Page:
Although still lacking a time frame, the star point guard could be "weeks away" from a return to the NBA hardwood (according to what an NBA source told Joe Cowley of the Chicago Sun Times). And the impact of his impending return will stretch well beyond Chicago's city limits.
Rose is a gift to basketball fans around the globe. He plays the game with one goal in mind: putting his team in the best position to win. No matter the physical toll it takes on his body. Or the mental and emotional fatigue that comes with leading an NBA franchise.
Basketball means the world to Rose. It's not an avenue to fame or fortunes for the former Memphis star. Those are simply the game's recognition for his nightly contributions.
It's rare to find a player with his combination of skill and athleticism. It's nearly impossible to find a player who combines those talents with the desire to win at all costs.
All statistics used in this article are accurate as of 12/4/2012.
The NBA not only survived the lengthy labor stoppage that delayed the start of the 2011-12 NBA season, they actually emerged more popular than ever.
Not coincidentally, the franchises of the league's major markets were clicking on all cylinders (much to the delight of commissioner David Stern). It's a superstar-driven league that goes into overdrive when those superstars suit up for the Bulls, Knicks, Celtics or Lakers.
The Rose-less Bulls haven't been terrible this season, but they haven't been good either (8-8). Much to Stern's chagrin, they have been quite mediocre—or worse, just boring.
Without even taking into account the on-court improvements that Rose will bring, he'll make this team infinitely more exciting to watch. He'll keep Chicago (the nation's third-largest media market) at the forefront of public discourse.
If there's one thing that basketball fans love, it's rivalries. Whether it involves teams (Lakers-Celtics) or individuals (Magic Johnson-Larry Bird), there's just something about rivalry games that generates increased excitement.
Since LeBron James and Chris Bosh joined the Miami Heat in the summer of 2010, these franchises have met just once in the postseason (a 4-1 dismantling of the Bulls in the 2010-11 Eastern Conference Finals). The regular season, though, has seen the Bulls take five of their seven meetings.
With a healthy Rose on board, the Bulls have the talent to compete with the reigning champs. They have the defensive discipline to close off driving lanes for James and Dwyane Wade without losing sight of Miami's myriad shooters.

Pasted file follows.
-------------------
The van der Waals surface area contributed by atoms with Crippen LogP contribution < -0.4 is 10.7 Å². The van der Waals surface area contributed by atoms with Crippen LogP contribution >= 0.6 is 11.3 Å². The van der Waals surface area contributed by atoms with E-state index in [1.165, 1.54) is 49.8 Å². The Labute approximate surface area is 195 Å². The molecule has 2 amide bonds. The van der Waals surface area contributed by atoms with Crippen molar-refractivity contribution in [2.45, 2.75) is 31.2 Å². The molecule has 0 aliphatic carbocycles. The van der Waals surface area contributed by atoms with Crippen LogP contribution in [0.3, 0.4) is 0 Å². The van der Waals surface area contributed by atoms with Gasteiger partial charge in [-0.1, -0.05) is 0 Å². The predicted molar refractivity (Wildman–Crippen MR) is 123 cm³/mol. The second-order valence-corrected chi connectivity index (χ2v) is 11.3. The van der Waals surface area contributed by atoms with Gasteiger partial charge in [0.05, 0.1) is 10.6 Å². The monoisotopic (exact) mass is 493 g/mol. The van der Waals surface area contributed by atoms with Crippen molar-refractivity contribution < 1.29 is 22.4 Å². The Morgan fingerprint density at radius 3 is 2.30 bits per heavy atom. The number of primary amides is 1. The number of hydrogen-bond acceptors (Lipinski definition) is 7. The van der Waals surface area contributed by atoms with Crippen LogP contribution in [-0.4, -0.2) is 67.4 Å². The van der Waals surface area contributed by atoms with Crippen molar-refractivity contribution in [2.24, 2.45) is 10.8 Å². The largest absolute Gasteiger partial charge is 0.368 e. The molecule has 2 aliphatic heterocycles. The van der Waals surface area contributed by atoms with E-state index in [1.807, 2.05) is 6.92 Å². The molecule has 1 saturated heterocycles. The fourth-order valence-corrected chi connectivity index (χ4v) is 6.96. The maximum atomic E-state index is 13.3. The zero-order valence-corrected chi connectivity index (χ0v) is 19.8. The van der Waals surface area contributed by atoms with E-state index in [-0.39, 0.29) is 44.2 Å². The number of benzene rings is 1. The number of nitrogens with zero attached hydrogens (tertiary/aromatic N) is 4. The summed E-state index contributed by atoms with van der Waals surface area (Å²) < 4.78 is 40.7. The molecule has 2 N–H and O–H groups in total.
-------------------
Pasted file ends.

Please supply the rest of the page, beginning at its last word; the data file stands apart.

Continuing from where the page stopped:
Not to mention they employ the kind of offensive attack that could give this suddenly leaky Heat defense fits. While Bosh has done a respectable job shouldering the interior defensive responsibilities for Miami, he's not a serious threat at the back end of Rose's drives. Throw in the interior scoring of Carlos Boozer and the passing ability of Joakim Noah, and a Bulls-Heat playoff matchup could be one for the ages.
The new faces on the Bulls' roster were awarded increased opportunities with Rose sidelined by injury. Some have thrived with this chance (Nate Robinson—11.7 points on 46.1 percent field-goal shooting). Others have faltered (Kirk Hinrich—6.1 points on 32.0 percent shooting).
Once a healthy Rose returns to this lineup, Thibodeau's lineup possibilities are nearly endless.
Imagine the defensive havoc that a Rose-Jimmy Butler backcourt could cause on opposing guards. Or the explosive offense Thibodeau could get out of a Rose-Nate Robinson pairing.
Perhaps under the tutelage of Rose, rookie Marquis Teague could emerge as the Eastern Conference version of Clippers' guard Eric Bledsoe. With the proper coaching by Thibodeau and unrelenting practices with Rose, the athletic Teague could fine-tune his game and contribute before the season ends.
Rose wasted little time acclimating himself to highlight shows during his four seasons as a pro. With hops, handles and elite athleticism, the point guard's game just lends itself to jaw-dropping plays.
Basketball junkies fiend for an emotionally-charged Rose lifting his team back into the ranks of the elite.
But the millions of casual observers would settle for killer crossovers, dazzling dunks and contortionist finishes. Luckily for them, Rose has never struggled to create collective "Oohs" and "Aahs" from both Chicago and rival fans.
Not to say that basketball purists dismiss Rose's memorable moments. In fact, they'll appreciate the way he can create these dramatics within the course of the game plan.
Rose could have enjoyed a rotation role on his slashing game alone. (It worked for Tyreke Evans, right?)
But that's not how he approaches his craft. He's logged countless hours in the gym in the hopes of improving a jumper that entered the league his biggest weakness (22.2 three-point percentage as a rookie) and evolved into yet another weapon at his disposal (31 percent or better in each of the past two seasons).
He's also improved his ability to effect the play of his teammates. His assist numbers jumped from 6.3 as a rookie to 7.9 in 2011-12. Luol Deng's numbers may appear effected by Rose's absence (18.0 points per game), but the return of the willing passer keeps these numbers sustainable or even improvable.
A healthy Rose nearly lifted this club to the 2010-11 NBA Finals. An improved, healthy Rose could carry this club to an NBA championship.